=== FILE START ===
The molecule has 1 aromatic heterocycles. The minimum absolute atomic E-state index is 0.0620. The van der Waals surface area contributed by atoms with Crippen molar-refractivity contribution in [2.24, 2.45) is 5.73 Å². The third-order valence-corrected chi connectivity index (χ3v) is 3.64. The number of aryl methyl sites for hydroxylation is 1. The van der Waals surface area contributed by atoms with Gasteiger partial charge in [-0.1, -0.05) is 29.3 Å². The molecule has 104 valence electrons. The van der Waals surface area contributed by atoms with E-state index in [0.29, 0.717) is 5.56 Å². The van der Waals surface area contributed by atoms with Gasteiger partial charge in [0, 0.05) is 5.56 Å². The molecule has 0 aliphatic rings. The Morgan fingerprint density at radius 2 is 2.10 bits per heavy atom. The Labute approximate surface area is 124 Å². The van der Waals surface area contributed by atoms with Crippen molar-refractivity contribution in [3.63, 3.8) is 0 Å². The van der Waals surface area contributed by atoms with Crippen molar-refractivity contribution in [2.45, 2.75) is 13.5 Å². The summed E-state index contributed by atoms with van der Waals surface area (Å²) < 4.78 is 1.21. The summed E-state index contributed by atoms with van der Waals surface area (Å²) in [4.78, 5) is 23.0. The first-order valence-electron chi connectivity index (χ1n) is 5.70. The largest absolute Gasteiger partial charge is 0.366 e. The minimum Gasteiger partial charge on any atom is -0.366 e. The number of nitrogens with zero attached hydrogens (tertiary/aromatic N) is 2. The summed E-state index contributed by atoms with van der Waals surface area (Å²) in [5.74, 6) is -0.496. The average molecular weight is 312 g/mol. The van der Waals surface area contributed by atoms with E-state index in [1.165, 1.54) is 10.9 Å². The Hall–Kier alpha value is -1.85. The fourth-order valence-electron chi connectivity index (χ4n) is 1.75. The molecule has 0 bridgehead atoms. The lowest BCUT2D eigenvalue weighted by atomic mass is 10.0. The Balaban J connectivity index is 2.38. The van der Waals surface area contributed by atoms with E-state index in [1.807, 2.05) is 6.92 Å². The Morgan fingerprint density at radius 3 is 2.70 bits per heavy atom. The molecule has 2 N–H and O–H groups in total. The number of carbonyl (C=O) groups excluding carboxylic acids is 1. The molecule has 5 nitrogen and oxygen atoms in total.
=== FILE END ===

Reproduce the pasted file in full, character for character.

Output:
The molecule has 1 aromatic heterocycles. The minimum absolute atomic E-state index is 0.0620. The van der Waals surface area contributed by atoms with Crippen molar-refractivity contribution in [2.24, 2.45) is 5.73 Å². The third-order valence-corrected chi connectivity index (χ3v) is 3.64. The number of aryl methyl sites for hydroxylation is 1. The van der Waals surface area contributed by atoms with Gasteiger partial charge in [-0.1, -0.05) is 29.3 Å². The molecule has 104 valence electrons. The van der Waals surface area contributed by atoms with E-state index in [0.29, 0.717) is 5.56 Å². The van der Waals surface area contributed by atoms with Gasteiger partial charge in [0, 0.05) is 5.56 Å². The molecule has 0 aliphatic rings. The Morgan fingerprint density at radius 2 is 2.10 bits per heavy atom. The Labute approximate surface area is 124 Å². The van der Waals surface area contributed by atoms with Crippen molar-refractivity contribution in [3.63, 3.8) is 0 Å². The van der Waals surface area contributed by atoms with Crippen molar-refractivity contribution in [2.45, 2.75) is 13.5 Å². The summed E-state index contributed by atoms with van der Waals surface area (Å²) < 4.78 is 1.21. The summed E-state index contributed by atoms with van der Waals surface area (Å²) in [4.78, 5) is 23.0. The first-order valence-electron chi connectivity index (χ1n) is 5.70. The largest absolute Gasteiger partial charge is 0.366 e. The minimum Gasteiger partial charge on any atom is -0.366 e. The number of nitrogens with zero attached hydrogens (tertiary/aromatic N) is 2. The summed E-state index contributed by atoms with van der Waals surface area (Å²) in [5.74, 6) is -0.496. The average molecular weight is 312 g/mol. The van der Waals surface area contributed by atoms with E-state index in [1.165, 1.54) is 10.9 Å². The Hall–Kier alpha value is -1.85. The fourth-order valence-electron chi connectivity index (χ4n) is 1.75. The molecule has 0 bridgehead atoms. The lowest BCUT2D eigenvalue weighted by atomic mass is 10.0. The Balaban J connectivity index is 2.38. The van der Waals surface area contributed by atoms with E-state index in [1.807, 2.05) is 6.92 Å². The Morgan fingerprint density at radius 3 is 2.70 bits per heavy atom. The molecule has 2 N–H and O–H groups in total. The number of carbonyl (C=O) groups excluding carboxylic acids is 1. The molecule has 5 nitrogen and oxygen atoms in total.